Artist Professor Kersti Juva submitted a letter to Helsingin Sanomat on behalf of the translator community. She wrote, “One’s mother tongue is a medium of thought, the foundation of all culture, interaction and society… Finland and the Finns would do well to take a lesson from the healthy self-esteem of the French and recognize that we must defend our own language against the ever-increasing influence of the English language and Anglo-American culture. In this battle, Kotus is our fortress and purveyor of arms…Kotus needs more resources, not cuts.”
Translators flooded legislators with e-mails and letters. Translator Tiina Kinnunen founded a Facebook group called “Keep KOTUS Viable”. (I did have to laugh when she announced the group and said it was called “simply” “Säilyttäkää KOTUS elinkelpoisena” – definitely a copy and paste, for the non-Finn.) The group drew over 1000 new members in its first 24 hours.
The Finnish Association of Translators and Interpreters, SKTL, prepared an official position statement to submit to the Ministry of Education. Other cultural organizations and language professionals joined forces with the translators. Newspapers paid increasing attention, and the public wrote in overwhelmingly in favor of stopping the proposed cuts. Politicians took stands. The radio devoted time to the story.
The date set for the Ministry to meet and finalize the proposed cuts was Tuesday November 25. A translator delegation scheduled an appointment to deliver a formal resolution to the Ministry on Thursday, November 20. That date had to be rescheduled because Finland’s Minister of Education, Sari Sarkomaa, wanted to be present in person to receive the translator delegation.
On November 24, 2008 representatives of the Finnish Association of Translators and Interpreters delivered the formal resolution to Minister of Education Sarkomaa. It was signed by fourteen stakeholder groups, including the Finnish Literature Society, the Union of Journalists in Finland, and the Finnish Union of University Researchers and Teachers. The resolution criticized the government’s Productivity Programme and argued against the proposed cuts affecting the Research Institute for the Languages of Finland. In the same visit, a delegation from Kotus itself delivered a petition in defense of the Institute. Available online for less than a week at that time, the petition had already gathered 9300 signatures.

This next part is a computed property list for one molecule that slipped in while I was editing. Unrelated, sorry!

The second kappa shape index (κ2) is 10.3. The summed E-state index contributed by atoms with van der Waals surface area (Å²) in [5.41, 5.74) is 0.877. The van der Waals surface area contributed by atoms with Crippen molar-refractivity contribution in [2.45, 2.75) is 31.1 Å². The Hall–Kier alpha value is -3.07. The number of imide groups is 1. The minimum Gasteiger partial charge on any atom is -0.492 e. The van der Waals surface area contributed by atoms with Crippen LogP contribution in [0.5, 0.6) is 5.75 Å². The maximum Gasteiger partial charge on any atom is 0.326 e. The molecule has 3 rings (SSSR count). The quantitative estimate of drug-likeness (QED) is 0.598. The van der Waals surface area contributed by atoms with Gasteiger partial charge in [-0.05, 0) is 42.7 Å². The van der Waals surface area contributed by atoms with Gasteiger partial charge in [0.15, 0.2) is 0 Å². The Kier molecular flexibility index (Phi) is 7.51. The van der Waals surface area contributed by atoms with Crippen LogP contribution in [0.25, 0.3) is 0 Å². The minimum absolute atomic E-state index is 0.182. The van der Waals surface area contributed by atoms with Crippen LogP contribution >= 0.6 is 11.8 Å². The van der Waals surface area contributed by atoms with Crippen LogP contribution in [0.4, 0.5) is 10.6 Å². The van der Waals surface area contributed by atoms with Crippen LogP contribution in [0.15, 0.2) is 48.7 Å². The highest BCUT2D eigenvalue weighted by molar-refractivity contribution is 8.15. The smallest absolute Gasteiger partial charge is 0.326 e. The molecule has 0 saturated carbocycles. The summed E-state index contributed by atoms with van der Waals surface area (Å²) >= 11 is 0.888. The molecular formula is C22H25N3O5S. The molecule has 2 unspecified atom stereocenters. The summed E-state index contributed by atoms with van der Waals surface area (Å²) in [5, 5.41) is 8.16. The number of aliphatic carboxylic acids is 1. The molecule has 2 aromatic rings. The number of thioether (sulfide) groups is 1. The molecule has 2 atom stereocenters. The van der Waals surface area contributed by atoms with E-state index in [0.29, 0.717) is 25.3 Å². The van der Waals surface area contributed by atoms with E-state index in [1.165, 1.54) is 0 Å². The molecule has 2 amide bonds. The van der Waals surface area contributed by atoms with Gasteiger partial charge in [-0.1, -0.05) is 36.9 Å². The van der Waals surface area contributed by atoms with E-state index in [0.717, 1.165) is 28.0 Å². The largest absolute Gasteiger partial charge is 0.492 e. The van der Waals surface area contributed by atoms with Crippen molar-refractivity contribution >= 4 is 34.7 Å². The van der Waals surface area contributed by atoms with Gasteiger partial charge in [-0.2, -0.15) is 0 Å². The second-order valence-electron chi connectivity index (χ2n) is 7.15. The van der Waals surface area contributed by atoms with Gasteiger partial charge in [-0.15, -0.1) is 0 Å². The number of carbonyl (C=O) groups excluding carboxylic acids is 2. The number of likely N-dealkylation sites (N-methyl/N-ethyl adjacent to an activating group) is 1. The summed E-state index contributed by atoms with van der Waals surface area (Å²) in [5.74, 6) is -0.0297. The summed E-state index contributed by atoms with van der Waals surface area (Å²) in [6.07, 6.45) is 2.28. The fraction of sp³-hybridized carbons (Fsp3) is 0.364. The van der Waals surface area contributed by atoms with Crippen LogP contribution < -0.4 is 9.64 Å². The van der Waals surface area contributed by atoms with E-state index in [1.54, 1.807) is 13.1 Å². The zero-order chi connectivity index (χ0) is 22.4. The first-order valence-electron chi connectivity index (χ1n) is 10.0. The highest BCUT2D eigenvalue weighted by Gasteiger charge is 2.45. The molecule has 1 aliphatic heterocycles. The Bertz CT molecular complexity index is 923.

The next day, on November 25, 2009, the Ministerial Committee on Economic Policy decided at its meeting that the Productivity Programme and its proposed reductions should be tabled pending further deliberations. Helsingin Sanomat ran an editorial applauding the decision to rethink the matter. The editorial called the “Productivity Programme” a travesty and its title, “Orwellian newspeak”. Since then, Minister Sarkomaa has been replaced. The Ministry of Education has formed a task force with representatives from Kotus to evaluate the situation, and discussions continue.
Swift and concerted efforts by the translator community halted what seemed foreordained. While current economic circumstances may make some funding cuts necessary, translators and those who make their living using the Finnish language have made very clear that cuts will have significant long-term effects. Thanks to their efforts, the workforce of the Research Institute for the Languages of Finland will not be reduced blindly or mechanically. Hopefully, any reduction in funding will be minimal, and its application will reflect considered shared deliberation among stakeholders.
You can read and even sign the petition, the Appeal for the Research Institute for the Languages of Finland. It appears in Finnish, Swedish and English at
At this writing, the petition has gathered 12082 signatures.
Links related to the effort to preserve Kotus from funding cuts
1. Home page for the Research Institute for the Languages of Finland:
2. The petition itself:
3. Professors: Spending Cuts Threaten National Culture
4. Finland’s Sarkomaa draws flak over Kotus cut plans:
5. Niklas Herlin’s editorial, in Finnish: